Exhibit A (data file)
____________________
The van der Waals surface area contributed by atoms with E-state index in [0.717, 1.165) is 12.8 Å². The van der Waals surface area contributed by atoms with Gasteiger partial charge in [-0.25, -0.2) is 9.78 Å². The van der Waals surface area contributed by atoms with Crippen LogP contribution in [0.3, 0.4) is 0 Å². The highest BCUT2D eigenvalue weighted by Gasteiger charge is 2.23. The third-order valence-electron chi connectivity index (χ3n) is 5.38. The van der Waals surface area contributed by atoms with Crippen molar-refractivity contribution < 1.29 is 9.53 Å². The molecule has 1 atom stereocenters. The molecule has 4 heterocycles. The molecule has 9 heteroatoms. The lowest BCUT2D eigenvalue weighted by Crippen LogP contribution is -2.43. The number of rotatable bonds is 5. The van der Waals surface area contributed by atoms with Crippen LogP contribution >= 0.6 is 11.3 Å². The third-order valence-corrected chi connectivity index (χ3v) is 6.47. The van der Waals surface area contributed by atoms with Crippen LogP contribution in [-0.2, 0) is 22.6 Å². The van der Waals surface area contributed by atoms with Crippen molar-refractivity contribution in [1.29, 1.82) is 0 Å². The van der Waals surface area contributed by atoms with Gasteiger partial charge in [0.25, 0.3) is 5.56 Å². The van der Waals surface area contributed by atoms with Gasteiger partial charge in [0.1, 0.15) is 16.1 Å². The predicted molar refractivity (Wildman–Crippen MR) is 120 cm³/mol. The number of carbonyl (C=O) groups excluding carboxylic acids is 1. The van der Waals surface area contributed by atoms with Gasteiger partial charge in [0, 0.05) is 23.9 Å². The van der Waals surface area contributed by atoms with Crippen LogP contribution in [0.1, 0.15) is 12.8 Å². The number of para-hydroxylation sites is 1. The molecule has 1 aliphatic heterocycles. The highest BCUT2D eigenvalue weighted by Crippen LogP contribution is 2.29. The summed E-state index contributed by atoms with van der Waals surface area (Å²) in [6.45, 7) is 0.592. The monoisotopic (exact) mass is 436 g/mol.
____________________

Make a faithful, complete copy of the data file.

The van der Waals surface area contributed by atoms with E-state index in [0.717, 1.165) is 12.8 Å². The van der Waals surface area contributed by atoms with Gasteiger partial charge in [-0.25, -0.2) is 9.78 Å². The van der Waals surface area contributed by atoms with Crippen LogP contribution in [0.3, 0.4) is 0 Å². The highest BCUT2D eigenvalue weighted by Gasteiger charge is 2.23. The third-order valence-electron chi connectivity index (χ3n) is 5.38. The van der Waals surface area contributed by atoms with Crippen molar-refractivity contribution < 1.29 is 9.53 Å². The molecule has 1 atom stereocenters. The molecule has 4 heterocycles. The molecule has 9 heteroatoms. The lowest BCUT2D eigenvalue weighted by Crippen LogP contribution is -2.43. The number of rotatable bonds is 5. The van der Waals surface area contributed by atoms with Crippen LogP contribution >= 0.6 is 11.3 Å². The third-order valence-corrected chi connectivity index (χ3v) is 6.47. The van der Waals surface area contributed by atoms with Crippen LogP contribution in [-0.2, 0) is 22.6 Å². The van der Waals surface area contributed by atoms with Crippen molar-refractivity contribution in [1.29, 1.82) is 0 Å². The van der Waals surface area contributed by atoms with Gasteiger partial charge in [0.25, 0.3) is 5.56 Å². The van der Waals surface area contributed by atoms with Gasteiger partial charge in [0.1, 0.15) is 16.1 Å². The predicted molar refractivity (Wildman–Crippen MR) is 120 cm³/mol. The number of carbonyl (C=O) groups excluding carboxylic acids is 1. The van der Waals surface area contributed by atoms with Gasteiger partial charge in [0, 0.05) is 23.9 Å². The van der Waals surface area contributed by atoms with Crippen LogP contribution in [0.1, 0.15) is 12.8 Å². The number of para-hydroxylation sites is 1. The molecule has 1 aliphatic heterocycles. The highest BCUT2D eigenvalue weighted by Crippen LogP contribution is 2.29. The summed E-state index contributed by atoms with van der Waals surface area (Å²) in [6.45, 7) is 0.592. The monoisotopic (exact) mass is 436 g/mol.